Rejecting the plaintiffs’ argument that an extraordinary session could not be called because the Legislature had already adjourned for the biennial session, the majority said Joint Resolution 1 (JR1) determined the session was open until Jan. 7, 2019.
“Neither the record nor JR1 supports a sine die adjournment on March 22, 2018,” Justice R. Bradley wrote. “When the Legislature adjourned on March 22, it did so pursuant to JR1, which provides the session ends on January 7, 2019.”
Justice R. Bradley also noted the separation of powers doctrine, concluding the circuit court’s ruling judicially encroached “on the exercise of powers constitutionally vested exclusively in the Legislature.” She also said courts can review the constitutionality of enacted laws, but the legislative process “falls beyond the powers of judicial review.”
“Provided the Legislature acts in accordance with its mandates, the constitution confers no power on the judiciary to enjoin or invalidate laws as a consequence for deficiencies in the implementation of internally-imposed legislative procedures,” R. Bradley wrote.
The dissent noted that Wis. Stat. section 13.02 deals with “regular sessions,” and Joint Resolution 1 (JR1) did not identify the December 2018 extraordinary session.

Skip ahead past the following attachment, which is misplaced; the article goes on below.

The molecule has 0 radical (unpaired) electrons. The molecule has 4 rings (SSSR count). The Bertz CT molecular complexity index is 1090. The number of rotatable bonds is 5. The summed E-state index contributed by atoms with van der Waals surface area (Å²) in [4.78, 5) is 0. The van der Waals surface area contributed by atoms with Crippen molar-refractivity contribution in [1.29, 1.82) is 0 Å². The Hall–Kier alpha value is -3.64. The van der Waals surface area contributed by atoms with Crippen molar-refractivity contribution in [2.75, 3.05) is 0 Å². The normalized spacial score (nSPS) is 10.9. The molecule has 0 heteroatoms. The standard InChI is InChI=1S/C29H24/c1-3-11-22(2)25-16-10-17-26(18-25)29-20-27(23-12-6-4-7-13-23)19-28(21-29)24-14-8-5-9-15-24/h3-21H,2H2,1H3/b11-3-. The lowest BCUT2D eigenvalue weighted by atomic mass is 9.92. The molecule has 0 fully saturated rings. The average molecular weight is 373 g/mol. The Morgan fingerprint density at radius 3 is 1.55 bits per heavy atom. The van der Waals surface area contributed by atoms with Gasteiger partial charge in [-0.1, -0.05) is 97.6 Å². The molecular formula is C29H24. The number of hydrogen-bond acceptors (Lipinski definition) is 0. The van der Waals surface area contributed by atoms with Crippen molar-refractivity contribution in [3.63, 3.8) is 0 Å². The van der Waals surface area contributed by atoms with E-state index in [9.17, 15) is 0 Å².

“March 22, 2018, was the final date the Legislature met pursuant to the work schedule, as was the practice at the end of each legislative session, bills that we not passed in identical fashion by both houses expired,” Justice Dallet wrote.
“On March 22, 2019, the Legislature adjourned sine die, or ceased to exist, as there were no future scheduled meetings of the regular session laid out in JR1. Therefore, there was no authority for the majority of members of two committees to convene a previously unscheduled meeting of the full Legislature in early December 2018.”
Dallet said the majority “subverts the constitutional text” to legitimize the December 2018 extraordinary session by concluding that the Legislature is in a continuous two-year session during which extraordinary sessions can be convened without restriction.
“The majority accepts the Legislature's assertion that the work schedule set forth in JR1 allowed the Legislature to reserve to itself every unscheduled day for the possible convening of an extraordinary session,” Justice Dallet wrote.
“I agree with the circuit court that the Legislature's purported ability to meet any day, even if it is not scheduled, is the antithesis of a work schedule as set forth in Wis. Stat. § 13.02(3) ‘by both definition and force of logic.’”
Dallet said the drafters of the state constitution, in 1848, “sought to avoid a continuation of colonial-era abuses involving irregular meetings of the Legislature” and the majority now “broadens the Legislature’s powers” despite the drafters’ fear of legislative abuses.
The dissenters also rejected the majority opinion’s conclusions on the separation of powers, as applied to the Legislature’s proceedings.
“The Legislature’s ability to determine the rules of its proceedings pursuant to Article IV, Section 8 does not swallow up the meeting requirements of Article IV, Section 11 or allow it to wield unbridled power,” wrote Justice Dallet.
The dissenting opinion, joined by Justices Abrahamson and A.W. Bradley, rejected the majority’s view that JR1 was constitutionally sufficient to allow a “continuous, perpetual legislative session and the ability to convene at any time without notice.”